Lundgren will become CEO on December 1st, taking the reins from Carolyn McCall, EasyJet said in a statement.
“I have flown with and been a fan of EasyJet and its wonderful people for many years,” Lundgren commented. “This is an exciting time to be joining Europe's leading airline.”
Shares in EasyJet flew 0.5 percent higher to 1,277 pence in Friday afternoon trade, bucking London's falling FTSE 100 index.
At 51, Lundgren has over three decades of experience in the travel sector, including 12 years with TUI. He left the German tour operator in 2015 shortly after its restructuring.
“Johan has proven experience in European travel as CEO and in broader group roles,” added EasyJet chairman John Barton.
“He is strategic yet operationally focused and has proved himself to be a customer-centric, charismatic and successful leader.”
McCall announced in July that she would be leaving EasyJet at the end of the year to become the first ever female chief executive of British television channel ITV.
Having headed up the airline since 2010, she will remain in her post until the end of the year to assist with the handover to Lundgren.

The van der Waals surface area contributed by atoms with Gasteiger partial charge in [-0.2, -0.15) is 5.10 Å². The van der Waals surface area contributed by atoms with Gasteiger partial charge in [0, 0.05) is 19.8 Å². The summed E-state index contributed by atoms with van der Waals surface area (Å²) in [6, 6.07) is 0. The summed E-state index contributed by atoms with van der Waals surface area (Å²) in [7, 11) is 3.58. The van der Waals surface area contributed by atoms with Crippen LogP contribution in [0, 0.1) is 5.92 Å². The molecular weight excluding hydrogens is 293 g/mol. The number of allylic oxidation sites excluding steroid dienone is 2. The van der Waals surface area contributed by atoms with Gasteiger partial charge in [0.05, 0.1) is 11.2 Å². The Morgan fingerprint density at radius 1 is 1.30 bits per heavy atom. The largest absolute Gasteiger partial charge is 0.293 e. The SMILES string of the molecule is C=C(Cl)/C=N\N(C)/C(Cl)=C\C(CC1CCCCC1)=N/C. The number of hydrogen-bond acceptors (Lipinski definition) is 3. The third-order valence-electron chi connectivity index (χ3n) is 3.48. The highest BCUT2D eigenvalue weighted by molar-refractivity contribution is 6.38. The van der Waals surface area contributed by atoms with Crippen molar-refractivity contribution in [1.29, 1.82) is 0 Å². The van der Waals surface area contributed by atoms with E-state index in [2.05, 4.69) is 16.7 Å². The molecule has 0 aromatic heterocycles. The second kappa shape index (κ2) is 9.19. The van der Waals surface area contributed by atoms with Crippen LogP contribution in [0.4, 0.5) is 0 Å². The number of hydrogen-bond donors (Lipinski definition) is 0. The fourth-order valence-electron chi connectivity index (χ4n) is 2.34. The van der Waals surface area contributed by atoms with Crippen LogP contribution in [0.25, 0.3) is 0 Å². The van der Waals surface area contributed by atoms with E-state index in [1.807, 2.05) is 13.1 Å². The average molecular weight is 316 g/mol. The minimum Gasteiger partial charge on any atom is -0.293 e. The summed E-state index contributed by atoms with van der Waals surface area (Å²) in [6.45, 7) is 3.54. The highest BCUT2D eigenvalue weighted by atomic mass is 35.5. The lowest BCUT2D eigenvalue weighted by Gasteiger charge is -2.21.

EasyJet will pay him an annual salary of £740,000, with a maximum annual bonus opportunity twice that value.
The changeover comes at a difficult time for Britain's airline sector as Brexit looms in 2019.
McCall “weathered some tougher times at EasyJet while trebling the share price,” noted Jefferies equity analyst Tamsin Garrity.
EasyJet significantly grew its losses in the first half of its financial year, due in part to the Brexit-fuelled slump in the pound.
That makes dollar-priced jet fuel more expensive and ramps up the cost of running aircraft.
Britain's airline industry has soared over the past two decades under the Single European Sky system, which lifted trade restrictions on EU airlines.
But fearing much turbulence because of Brexit, EasyJet established a Vienna-based division in July to allow it to keep flying across the EU following the UK's departure from the union.
McCall was formerly chief executive at Guardian Media Group, publisher of The Guardian newspaper, until her appointment at EasyJet seven years ago.
The budget carrier is based at Luton Airport, which lies to the north of the British capital.
Lundgren lives outside of London with his wife and children. He was CEO of Swedish travel agency Fritidsresor during the 2004 tsunami in South-East Asia. The agency played a prominent role in helping the hundreds of Swedish tourists affected by the disaster.
“I can only congratulate EasyJet. He is absolutely the best boss I've ever worked with,” Lottie Knutson, Fritidsreson information officer at the time, told the Expressen newspaper.